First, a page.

Shanti Kulkarni, PhD.

Dr. Shanti Kulkarni has been appointed to serve as CHHS representative on a UNC Charlotte initiative to develop academic partnerships with India. UNC Charlotte has been selected to participate in the Institute of International Education's (IIE) International Academic Partnership Program (IAPP) 2012-2013 Focus Country: India.  The purpose of this initiative is to develop a strategy for creating, implementing, and sustaining partnerships with institutions in India.  The IAPP is an initiative developed through support by the U.S. Department of Education's Fund for the Improvement of Postsecondary Education (FIPSE). A university-wide committee will work on this initiative over the academic year.  The committee is beginning by taking an inventory of our current interaction in India in order to assess our institutional strengths.

Othelia Lee, PhD.

The aging of the population occurs at an unprecedented rate in East Asia.  Dr. E. Othelia Lee’s research examines the unprecedented challenges of global aging phenomena, functional independence, mental health, and community care in South Korea and China.  Dr. Lee has developed 12-week health promotion intervention, entitled “Body-Mind-Spirit (BMS) Program.”  This intervention was delivered to community dwelling older adults in South Korea.  The multifaceted evaluations using before-and-after measures and comparison groups showed that participation in the BMS program contributed to better outcomes in the physical and spiritual dimensions of health.


Diana Rowan, PhD.

1.  6 Continents Project

In July 2012, Dr. Diana Rowan presented in Stockholm Sweden at the 2012 World Conference on Social Work and Social Development on The 6 Continents Project.  The project was conceptualized and led by Rowan and Dr. Michael Moore, Director of Academic Technology in the College of Health and Human Services. It is a pedagogical approach to using asynchronous video uploading to link social work classrooms across 6 continents.  Other project partners are: Ulrika Järkestig-Berggren, Ph.D., Linnaeus University in Kalmar, Sweden; Innette Cambridge, University of the West Indies in St. Augustine, Trinidad and Tobago; Donna McAuliffe, Ph.D., Griffith University in Queensland, Australia; Annis Fung, Ph.D., City University of Hong Kong, Hong Kong, Special Administrative Region of the People¹s Republic of China.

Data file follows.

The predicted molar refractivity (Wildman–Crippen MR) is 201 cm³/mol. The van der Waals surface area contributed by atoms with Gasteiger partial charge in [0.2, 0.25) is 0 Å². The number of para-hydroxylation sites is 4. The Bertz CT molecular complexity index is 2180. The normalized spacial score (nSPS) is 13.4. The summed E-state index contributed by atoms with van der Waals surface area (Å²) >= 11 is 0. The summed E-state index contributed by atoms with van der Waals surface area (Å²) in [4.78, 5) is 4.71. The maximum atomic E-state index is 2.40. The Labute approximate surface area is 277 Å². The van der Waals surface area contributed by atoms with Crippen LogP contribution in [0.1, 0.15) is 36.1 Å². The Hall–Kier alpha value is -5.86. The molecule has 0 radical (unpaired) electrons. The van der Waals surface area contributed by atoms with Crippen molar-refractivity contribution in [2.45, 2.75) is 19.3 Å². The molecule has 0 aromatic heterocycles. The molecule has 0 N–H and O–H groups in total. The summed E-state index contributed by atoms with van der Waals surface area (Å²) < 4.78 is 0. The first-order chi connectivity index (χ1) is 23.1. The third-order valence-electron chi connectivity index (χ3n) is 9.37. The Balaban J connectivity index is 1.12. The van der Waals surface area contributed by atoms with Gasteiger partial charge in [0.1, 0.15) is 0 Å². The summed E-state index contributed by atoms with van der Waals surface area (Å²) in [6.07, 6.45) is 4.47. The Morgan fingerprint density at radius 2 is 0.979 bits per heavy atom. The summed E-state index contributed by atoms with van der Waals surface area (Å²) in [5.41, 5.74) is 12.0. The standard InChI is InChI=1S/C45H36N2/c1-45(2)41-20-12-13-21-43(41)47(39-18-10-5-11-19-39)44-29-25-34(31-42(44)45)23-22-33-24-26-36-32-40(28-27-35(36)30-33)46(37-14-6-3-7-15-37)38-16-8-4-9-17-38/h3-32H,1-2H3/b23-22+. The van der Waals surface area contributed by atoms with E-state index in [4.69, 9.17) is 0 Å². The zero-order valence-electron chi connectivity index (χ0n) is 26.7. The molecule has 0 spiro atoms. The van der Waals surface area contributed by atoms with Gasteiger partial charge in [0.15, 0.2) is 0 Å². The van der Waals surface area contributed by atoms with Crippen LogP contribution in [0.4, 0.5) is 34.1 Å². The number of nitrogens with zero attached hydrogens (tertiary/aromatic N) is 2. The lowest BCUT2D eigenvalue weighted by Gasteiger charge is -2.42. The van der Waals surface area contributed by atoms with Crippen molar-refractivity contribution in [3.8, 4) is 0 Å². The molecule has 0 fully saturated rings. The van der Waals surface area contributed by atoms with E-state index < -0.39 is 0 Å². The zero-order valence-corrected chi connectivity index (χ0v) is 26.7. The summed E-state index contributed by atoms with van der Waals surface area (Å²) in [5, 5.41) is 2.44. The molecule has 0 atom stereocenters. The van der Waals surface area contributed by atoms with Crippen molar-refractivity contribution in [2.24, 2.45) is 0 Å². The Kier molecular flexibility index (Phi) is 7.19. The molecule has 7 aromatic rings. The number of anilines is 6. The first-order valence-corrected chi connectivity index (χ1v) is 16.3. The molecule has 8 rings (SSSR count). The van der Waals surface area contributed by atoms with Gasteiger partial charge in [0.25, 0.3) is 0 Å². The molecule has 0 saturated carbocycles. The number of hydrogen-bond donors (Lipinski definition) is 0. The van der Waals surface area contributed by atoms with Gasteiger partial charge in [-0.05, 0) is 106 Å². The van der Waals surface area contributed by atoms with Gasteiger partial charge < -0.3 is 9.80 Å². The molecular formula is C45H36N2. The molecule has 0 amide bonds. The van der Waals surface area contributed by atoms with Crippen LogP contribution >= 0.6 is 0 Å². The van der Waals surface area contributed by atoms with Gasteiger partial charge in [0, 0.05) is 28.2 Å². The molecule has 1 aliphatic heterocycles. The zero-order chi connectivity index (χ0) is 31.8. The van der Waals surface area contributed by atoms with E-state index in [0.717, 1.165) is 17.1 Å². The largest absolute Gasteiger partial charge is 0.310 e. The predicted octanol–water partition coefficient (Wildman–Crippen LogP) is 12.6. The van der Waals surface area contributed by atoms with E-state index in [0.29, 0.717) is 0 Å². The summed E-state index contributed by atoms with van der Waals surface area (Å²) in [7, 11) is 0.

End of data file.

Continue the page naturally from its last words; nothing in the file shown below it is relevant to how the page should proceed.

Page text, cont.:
6 Continents Project presentation at 2012 World Conference on Social Work and Social Development in July, Stockholm, Sweden.  From left to right:  Dr. Donna McAuliffe, Griffith University, Queensland, Australia; Dr. Ulrika Järkestig-Berggren, University, Kalmar, Sweden; Dr. Diana Rowan, UNC Charlotte

The UNC Charlotte Center for Teaching and Learning featured the project in the video accessible at the link below:


2.  In spring 2012, Dr. Diana Rowan led a service-learning study abroad course in Malawi.  Eleven students participated in the social work course on social development strategies in Sub-Saharan Africa.  See link below:

Spotlight:  Meaningful Work in Malawi


Chantal Hemphill (center) (Master of Social Work Student)

Honorable mention winner in campus-wide "Crossing Borders" Graduate student essay contest (2012)

Erin Strauss (seated) (Bachelor of Social Work student)

Honorable mention winner in campus-wide "Crossing Borders" Undergraduate student essay contest (2012)

Spring Break 2012 to Malawi in sub-Saharan Africa

3.  2012 International Faculty Award

In April 2012, Dr. Diana Rowan was presented the UNC Charlotte International Faculty Award.  She is the first faculty member from the College of Health and Human Services to receive the award.  See the link below for details: